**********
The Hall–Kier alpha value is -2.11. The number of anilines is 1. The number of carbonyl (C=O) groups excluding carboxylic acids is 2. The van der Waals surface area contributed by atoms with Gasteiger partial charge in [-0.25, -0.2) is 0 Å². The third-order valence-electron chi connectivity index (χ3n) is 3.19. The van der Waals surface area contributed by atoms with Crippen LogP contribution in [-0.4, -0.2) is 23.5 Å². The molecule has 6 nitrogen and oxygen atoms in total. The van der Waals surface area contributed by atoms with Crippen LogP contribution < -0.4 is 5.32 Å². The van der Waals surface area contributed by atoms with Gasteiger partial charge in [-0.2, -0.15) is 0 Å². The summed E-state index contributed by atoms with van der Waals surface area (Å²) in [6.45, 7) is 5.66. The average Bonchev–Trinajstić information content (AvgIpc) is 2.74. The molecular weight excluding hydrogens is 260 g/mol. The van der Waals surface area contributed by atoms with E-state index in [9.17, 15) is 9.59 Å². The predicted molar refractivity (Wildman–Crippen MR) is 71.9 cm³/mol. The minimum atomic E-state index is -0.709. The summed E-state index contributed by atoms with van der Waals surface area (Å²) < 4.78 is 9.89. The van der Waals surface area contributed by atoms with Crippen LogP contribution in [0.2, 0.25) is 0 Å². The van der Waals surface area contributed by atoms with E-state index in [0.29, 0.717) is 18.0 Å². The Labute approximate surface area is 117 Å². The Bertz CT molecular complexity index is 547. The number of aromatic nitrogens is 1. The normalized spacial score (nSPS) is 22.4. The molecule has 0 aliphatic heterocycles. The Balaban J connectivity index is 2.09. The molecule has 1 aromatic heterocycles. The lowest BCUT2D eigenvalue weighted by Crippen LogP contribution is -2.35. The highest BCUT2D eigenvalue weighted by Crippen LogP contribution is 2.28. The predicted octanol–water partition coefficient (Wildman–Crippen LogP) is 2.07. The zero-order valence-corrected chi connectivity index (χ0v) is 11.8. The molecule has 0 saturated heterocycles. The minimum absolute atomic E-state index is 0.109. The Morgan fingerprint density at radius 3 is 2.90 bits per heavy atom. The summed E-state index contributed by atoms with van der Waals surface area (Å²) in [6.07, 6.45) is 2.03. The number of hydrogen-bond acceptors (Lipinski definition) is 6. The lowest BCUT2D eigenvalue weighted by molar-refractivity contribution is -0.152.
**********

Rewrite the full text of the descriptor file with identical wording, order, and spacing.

The Hall–Kier alpha value is -2.11. The number of anilines is 1. The number of carbonyl (C=O) groups excluding carboxylic acids is 2. The van der Waals surface area contributed by atoms with Gasteiger partial charge in [-0.25, -0.2) is 0 Å². The third-order valence-electron chi connectivity index (χ3n) is 3.19. The van der Waals surface area contributed by atoms with Crippen LogP contribution in [-0.4, -0.2) is 23.5 Å². The molecule has 6 nitrogen and oxygen atoms in total. The van der Waals surface area contributed by atoms with Crippen LogP contribution < -0.4 is 5.32 Å². The van der Waals surface area contributed by atoms with Gasteiger partial charge in [-0.2, -0.15) is 0 Å². The summed E-state index contributed by atoms with van der Waals surface area (Å²) in [6.45, 7) is 5.66. The average Bonchev–Trinajstić information content (AvgIpc) is 2.74. The molecular weight excluding hydrogens is 260 g/mol. The van der Waals surface area contributed by atoms with E-state index in [9.17, 15) is 9.59 Å². The predicted molar refractivity (Wildman–Crippen MR) is 71.9 cm³/mol. The minimum atomic E-state index is -0.709. The summed E-state index contributed by atoms with van der Waals surface area (Å²) < 4.78 is 9.89. The van der Waals surface area contributed by atoms with Crippen LogP contribution in [0.2, 0.25) is 0 Å². The van der Waals surface area contributed by atoms with E-state index in [0.29, 0.717) is 18.0 Å². The Labute approximate surface area is 117 Å². The Bertz CT molecular complexity index is 547. The number of aromatic nitrogens is 1. The normalized spacial score (nSPS) is 22.4. The molecule has 0 aliphatic heterocycles. The Balaban J connectivity index is 2.09. The molecule has 1 aromatic heterocycles. The lowest BCUT2D eigenvalue weighted by Crippen LogP contribution is -2.35. The highest BCUT2D eigenvalue weighted by Crippen LogP contribution is 2.28. The predicted octanol–water partition coefficient (Wildman–Crippen LogP) is 2.07. The zero-order valence-corrected chi connectivity index (χ0v) is 11.8. The molecule has 0 saturated heterocycles. The minimum absolute atomic E-state index is 0.109. The Morgan fingerprint density at radius 3 is 2.90 bits per heavy atom. The summed E-state index contributed by atoms with van der Waals surface area (Å²) in [6.07, 6.45) is 2.03. The number of hydrogen-bond acceptors (Lipinski definition) is 6. The lowest BCUT2D eigenvalue weighted by molar-refractivity contribution is -0.152.